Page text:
Madeira Beach gives new zoning tentative approval
By JADE JACKSON LLOYD
Published April 17, 2005
MADEIRA BEACH - Commissioners took the first steps Tuesday night toward adding a new form of development to the city: planned development zoning districts.
The zoning is not meant for typical big-box condo developments, city officials said. It exists for projects that involve two or more buildings, which may have multiple uses, and wish to bring "imaginative, functional, high-quality" developments to the city.
The new zoning district, which commissioners passed unanimously on first reading, will allow the city and the public to have a much greater role in deciding the types of development that come into the community, said City Manager Jill Silverboard.
For instance, each project under consideration will require three public hearings as well as one neighborhood information meeting.
To ensure all facets of the project are disclosed, developers will have many elements of their plans scrutinized, including building dimensions, setbacks, architectural treatments and public improvements.
The hearings before the commission will be quasijudicial, their decisions appealable to the circuit court.
For all these reasons, it is unlikely this new designation will be used very often, Silverboard said.
"Application will be minimal in this city because there's a limited number of proprietors that will choose to redevelop in this way," she said.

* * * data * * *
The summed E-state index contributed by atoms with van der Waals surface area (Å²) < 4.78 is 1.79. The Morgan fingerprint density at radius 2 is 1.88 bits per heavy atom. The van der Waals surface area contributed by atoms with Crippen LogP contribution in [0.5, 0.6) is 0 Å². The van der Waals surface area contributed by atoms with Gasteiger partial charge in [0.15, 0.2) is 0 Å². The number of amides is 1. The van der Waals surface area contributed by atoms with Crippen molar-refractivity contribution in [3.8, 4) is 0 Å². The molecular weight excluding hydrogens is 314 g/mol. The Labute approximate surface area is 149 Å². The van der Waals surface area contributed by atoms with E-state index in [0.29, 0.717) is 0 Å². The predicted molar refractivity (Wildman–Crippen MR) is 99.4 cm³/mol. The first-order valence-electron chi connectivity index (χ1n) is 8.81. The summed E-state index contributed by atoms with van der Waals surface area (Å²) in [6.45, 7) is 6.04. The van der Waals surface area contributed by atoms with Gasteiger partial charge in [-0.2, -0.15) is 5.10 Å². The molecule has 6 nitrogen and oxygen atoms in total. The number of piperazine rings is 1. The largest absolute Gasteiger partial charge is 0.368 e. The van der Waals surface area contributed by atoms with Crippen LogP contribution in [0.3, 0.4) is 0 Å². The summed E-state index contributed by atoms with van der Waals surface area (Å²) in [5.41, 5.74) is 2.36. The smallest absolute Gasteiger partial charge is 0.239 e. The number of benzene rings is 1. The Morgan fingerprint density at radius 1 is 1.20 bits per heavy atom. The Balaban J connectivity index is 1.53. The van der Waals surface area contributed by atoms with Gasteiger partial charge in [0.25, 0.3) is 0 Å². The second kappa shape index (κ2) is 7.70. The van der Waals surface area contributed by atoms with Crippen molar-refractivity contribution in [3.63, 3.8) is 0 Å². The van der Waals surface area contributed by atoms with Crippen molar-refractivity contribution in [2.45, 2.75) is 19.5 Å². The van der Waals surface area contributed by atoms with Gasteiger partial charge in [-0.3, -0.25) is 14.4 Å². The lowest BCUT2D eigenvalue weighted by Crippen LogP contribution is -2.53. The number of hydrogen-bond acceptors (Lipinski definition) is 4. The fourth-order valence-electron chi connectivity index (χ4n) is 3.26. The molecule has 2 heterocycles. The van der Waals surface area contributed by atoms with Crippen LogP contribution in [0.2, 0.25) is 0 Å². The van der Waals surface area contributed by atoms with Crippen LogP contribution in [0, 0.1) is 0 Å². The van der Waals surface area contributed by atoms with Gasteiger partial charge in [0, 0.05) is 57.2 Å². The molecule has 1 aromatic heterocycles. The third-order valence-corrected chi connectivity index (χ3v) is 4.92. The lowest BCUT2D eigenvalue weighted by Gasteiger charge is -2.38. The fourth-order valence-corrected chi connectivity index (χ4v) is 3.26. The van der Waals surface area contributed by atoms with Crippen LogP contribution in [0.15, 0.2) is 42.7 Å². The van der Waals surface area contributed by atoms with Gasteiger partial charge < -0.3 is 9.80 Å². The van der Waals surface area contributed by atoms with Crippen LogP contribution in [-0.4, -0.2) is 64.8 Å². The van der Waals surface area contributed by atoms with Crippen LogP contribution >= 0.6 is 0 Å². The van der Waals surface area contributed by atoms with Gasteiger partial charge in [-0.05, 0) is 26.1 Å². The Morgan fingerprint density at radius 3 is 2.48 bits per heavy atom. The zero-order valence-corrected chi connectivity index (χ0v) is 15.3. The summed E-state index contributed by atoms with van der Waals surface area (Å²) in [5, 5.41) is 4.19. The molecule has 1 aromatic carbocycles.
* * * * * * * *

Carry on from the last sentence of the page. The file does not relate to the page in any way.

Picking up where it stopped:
Residents at the meeting questioned everything from density requirements - potential projects must conform to the density set forth in their future land use categories - to the potential for abuse by developers and commissioners.
The city attorney said while the commission can deny approval, the reasons must be "articulable." Paula Cohen, the city's community development director, said no interaction between developers and commissioner is allowed outside the quasijudicial hearing.
"All of it is done in a public setting," she said.
The Planning Commission discussed the planned development district Monday night, recommending its passage with one change: they want more of a voice in the process. Members of the advisory board to the commission want such projects to come to them after the neighborhood meeting and before the commission meetings for review, without a public hearing and without quasijudicial proceedings.
Commissioners decided against this Tuesday, as the city attorney advised them it was against state law.
In other business, the commission:
Appointed two new members to the Planning Commission. Sarah Nichols' term will end in September. Kevin Connolly, a former commissioner, will sit on the board until September 2006.
Voted 4-1 to amend the land development regulations regarding swimming pools. Now pools may be located within the required 12-foot rear yard setback as long as a minimum setback of eight feet is maintained from the rear property line. It's subject to a signed and sealed engineer's certification verifying the seawall's structural integrity.